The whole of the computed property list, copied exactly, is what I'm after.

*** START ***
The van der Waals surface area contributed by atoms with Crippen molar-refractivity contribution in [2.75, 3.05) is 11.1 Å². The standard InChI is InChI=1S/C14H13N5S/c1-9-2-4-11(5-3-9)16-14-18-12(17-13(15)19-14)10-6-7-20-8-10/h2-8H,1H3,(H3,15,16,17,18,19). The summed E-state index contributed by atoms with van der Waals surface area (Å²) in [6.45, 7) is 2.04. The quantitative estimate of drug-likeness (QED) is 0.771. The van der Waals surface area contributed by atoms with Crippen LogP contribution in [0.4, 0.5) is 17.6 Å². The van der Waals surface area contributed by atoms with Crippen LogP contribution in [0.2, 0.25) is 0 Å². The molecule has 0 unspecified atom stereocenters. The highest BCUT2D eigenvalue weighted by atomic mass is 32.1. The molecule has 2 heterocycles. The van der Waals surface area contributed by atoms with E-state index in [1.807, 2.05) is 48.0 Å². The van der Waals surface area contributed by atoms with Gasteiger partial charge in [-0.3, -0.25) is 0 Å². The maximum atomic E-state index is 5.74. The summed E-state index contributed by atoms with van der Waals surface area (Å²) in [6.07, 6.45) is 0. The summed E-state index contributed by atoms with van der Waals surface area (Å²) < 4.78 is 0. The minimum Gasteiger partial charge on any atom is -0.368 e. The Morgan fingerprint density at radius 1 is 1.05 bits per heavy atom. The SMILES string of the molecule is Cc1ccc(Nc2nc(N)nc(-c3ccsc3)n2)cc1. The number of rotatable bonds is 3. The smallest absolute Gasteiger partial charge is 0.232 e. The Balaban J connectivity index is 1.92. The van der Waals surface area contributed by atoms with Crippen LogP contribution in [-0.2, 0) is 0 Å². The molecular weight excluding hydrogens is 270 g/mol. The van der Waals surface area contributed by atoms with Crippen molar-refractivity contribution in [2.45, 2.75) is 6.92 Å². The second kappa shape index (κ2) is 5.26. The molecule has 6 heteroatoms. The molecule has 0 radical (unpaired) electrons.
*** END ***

The van der Waals surface area contributed by atoms with Crippen molar-refractivity contribution in [2.75, 3.05) is 11.1 Å². The standard InChI is InChI=1S/C14H13N5S/c1-9-2-4-11(5-3-9)16-14-18-12(17-13(15)19-14)10-6-7-20-8-10/h2-8H,1H3,(H3,15,16,17,18,19). The summed E-state index contributed by atoms with van der Waals surface area (Å²) in [6.45, 7) is 2.04. The quantitative estimate of drug-likeness (QED) is 0.771. The van der Waals surface area contributed by atoms with Crippen LogP contribution in [0.4, 0.5) is 17.6 Å². The van der Waals surface area contributed by atoms with Crippen LogP contribution in [0.2, 0.25) is 0 Å². The molecule has 0 unspecified atom stereocenters. The highest BCUT2D eigenvalue weighted by atomic mass is 32.1. The molecule has 2 heterocycles. The van der Waals surface area contributed by atoms with E-state index in [1.807, 2.05) is 48.0 Å². The van der Waals surface area contributed by atoms with Gasteiger partial charge in [-0.3, -0.25) is 0 Å². The maximum atomic E-state index is 5.74. The summed E-state index contributed by atoms with van der Waals surface area (Å²) in [6.07, 6.45) is 0. The summed E-state index contributed by atoms with van der Waals surface area (Å²) < 4.78 is 0. The minimum Gasteiger partial charge on any atom is -0.368 e. The Morgan fingerprint density at radius 1 is 1.05 bits per heavy atom. The SMILES string of the molecule is Cc1ccc(Nc2nc(N)nc(-c3ccsc3)n2)cc1. The number of rotatable bonds is 3. The smallest absolute Gasteiger partial charge is 0.232 e. The Balaban J connectivity index is 1.92. The van der Waals surface area contributed by atoms with Crippen LogP contribution in [-0.2, 0) is 0 Å². The molecular weight excluding hydrogens is 270 g/mol. The van der Waals surface area contributed by atoms with Crippen molar-refractivity contribution in [2.45, 2.75) is 6.92 Å². The second kappa shape index (κ2) is 5.26. The molecule has 6 heteroatoms. The molecule has 0 radical (unpaired) electrons.